15 November 2012

Nigeria: Wrong Ways to Lobby


Many Nigerians are aware that money changed hands during the debate in the National Assembly for the amendment of the 1999 Constitution that would have ratified Obasanjo's third term bid. In April, this year, while signing the 2012 Appropriation Act, President Goodluck said he would sack heads of government agencies that lobbied the National Assembly for an increment in their budgetary allocations.

Also, some billionaire debtors, whose firms, directors and shareholders were barred from securing further loans from banks in the country, in September this year, according to reports, "commenced intense lobbying of politicians and senior government officials to force the Central Bank of Nigeria to repeal its directive".

With the proliferation of sabre-rattling groups disguised as lobby groups wanting to influence government decisions, the "Lobbying and Lobbyists Conference" put together this week by the National Assembly could not have been better timed.

Despite the outdated term, lobbying still works. Others prefer to call it advocacy. There is always a tendency to use these terms interchangeably, though they have different meanings and involve different processes. Coined from the old days when those who wanted to influence legislators would camp out in the lobbies of legislative buildings, lobbying allows influence peddlers to pitch their piece.

While nuances and major techniques may have changed in time, the objective remains the same: present information to affect legislation and public policies. In contemporary Nigeria, lobbying and the lobbyists have assumed a somewhat negative connotation. It is seen by most people as the real metaphor for corruption.

Each time executive bills or specialised ones go to the legislature, many assume that it has to be "pushed" and legislators have to be "settled" in order for it to pass through the legislative process. This is not only wrong but negates the very principle of good governance and at variance with global best practices.

While lobbying is a legitimate practice in modern democracies, because it improves policy making by providing valuable insights and data, it has to be ethically managed because it could confer unfair advantages on vested interests if the process is opaque.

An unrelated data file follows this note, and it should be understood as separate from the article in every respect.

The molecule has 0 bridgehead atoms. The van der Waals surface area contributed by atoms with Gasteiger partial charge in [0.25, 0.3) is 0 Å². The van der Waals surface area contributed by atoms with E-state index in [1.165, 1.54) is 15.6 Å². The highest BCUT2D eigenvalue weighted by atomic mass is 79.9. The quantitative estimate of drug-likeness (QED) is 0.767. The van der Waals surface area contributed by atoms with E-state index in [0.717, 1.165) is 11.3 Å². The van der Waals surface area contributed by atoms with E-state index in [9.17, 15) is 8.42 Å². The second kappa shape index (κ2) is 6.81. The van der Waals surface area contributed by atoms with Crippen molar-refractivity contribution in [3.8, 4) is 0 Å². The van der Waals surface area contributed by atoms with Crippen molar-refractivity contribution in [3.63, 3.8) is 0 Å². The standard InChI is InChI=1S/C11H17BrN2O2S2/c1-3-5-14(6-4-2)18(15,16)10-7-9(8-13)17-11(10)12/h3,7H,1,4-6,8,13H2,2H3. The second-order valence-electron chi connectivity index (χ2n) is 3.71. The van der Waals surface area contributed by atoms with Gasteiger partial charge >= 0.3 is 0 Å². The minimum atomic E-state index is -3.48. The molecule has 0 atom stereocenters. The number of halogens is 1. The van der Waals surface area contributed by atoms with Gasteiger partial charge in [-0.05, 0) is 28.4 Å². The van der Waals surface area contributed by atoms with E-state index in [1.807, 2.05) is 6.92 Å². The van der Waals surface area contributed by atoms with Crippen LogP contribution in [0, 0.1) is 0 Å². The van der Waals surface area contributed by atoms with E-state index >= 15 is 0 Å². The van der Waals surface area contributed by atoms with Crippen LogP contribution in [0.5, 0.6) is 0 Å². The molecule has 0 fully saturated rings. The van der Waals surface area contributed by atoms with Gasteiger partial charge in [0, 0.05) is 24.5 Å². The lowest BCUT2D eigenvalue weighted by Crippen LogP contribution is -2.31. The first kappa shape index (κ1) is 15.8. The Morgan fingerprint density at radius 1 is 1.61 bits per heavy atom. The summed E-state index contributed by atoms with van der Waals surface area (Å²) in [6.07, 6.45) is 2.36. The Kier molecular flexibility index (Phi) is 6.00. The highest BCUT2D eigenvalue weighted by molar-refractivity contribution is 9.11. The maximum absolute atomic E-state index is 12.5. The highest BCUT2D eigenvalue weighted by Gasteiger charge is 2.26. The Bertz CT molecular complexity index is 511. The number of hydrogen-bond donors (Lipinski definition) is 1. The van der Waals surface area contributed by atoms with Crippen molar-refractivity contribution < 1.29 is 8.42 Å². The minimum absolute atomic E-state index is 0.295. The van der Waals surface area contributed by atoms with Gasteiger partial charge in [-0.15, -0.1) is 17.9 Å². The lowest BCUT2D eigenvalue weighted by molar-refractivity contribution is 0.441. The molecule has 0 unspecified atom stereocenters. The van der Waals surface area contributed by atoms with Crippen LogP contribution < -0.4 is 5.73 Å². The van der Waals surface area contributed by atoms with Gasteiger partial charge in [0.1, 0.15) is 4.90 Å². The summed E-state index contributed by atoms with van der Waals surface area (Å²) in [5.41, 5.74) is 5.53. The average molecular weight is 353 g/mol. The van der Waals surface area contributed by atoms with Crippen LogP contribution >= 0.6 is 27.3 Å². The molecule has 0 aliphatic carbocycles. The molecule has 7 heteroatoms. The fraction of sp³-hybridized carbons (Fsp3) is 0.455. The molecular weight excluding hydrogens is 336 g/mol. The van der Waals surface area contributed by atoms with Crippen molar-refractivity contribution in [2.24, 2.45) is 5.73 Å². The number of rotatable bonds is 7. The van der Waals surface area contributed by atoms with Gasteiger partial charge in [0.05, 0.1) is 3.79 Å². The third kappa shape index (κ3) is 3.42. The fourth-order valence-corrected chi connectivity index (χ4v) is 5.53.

Many countries consider or develop guidelines and rules requiring disclosure on communications between public officials and lobbyists. Lobbyists, in sane democracies, equally recognise the damaging public perception of undue influence-peddling. It gave birth to the Lobbyist Declaration Act in the US.

The European Union has the European Transparency Initiatives to guide the conduct of lobbyists. Nigeria needs to restructure the practice as a well-regulated industry in tandem with constitutional guarantees of rights to free speech, assembly, and petition to government. It is not acceptable for Ghana-must-go bags to become a recurring decimal in policy lobbying.

Where lobbying is slurred by resort to brigandage and other unorthodox underhand tactics such as militancy, terrorism, blackmail, ethnicism or religion to force the arms of government to yield to sectional, economic, political or institutional interests, as in Nigeria, it weakens democracy. And it is an open recipe for chaos. These despicable practices underscore the need to regulate the industry.

We look forward to a mechanism that would engender a corps of expert technicians capable of examining complex and difficult subjects in clear, understandable fashion through personal but ethical engagement in personal discussion with members of national and state assemblies in which they explain in detail the reasons for the positions they advocate.

Since our legislative representation is based upon geographical boundaries, the lobbyists who speak for the various economic, commercial and other functional interests of the country should put the nation first. We advocate harsh penalty for aberrant behaviour bordering on corruption, treason or ill-will.

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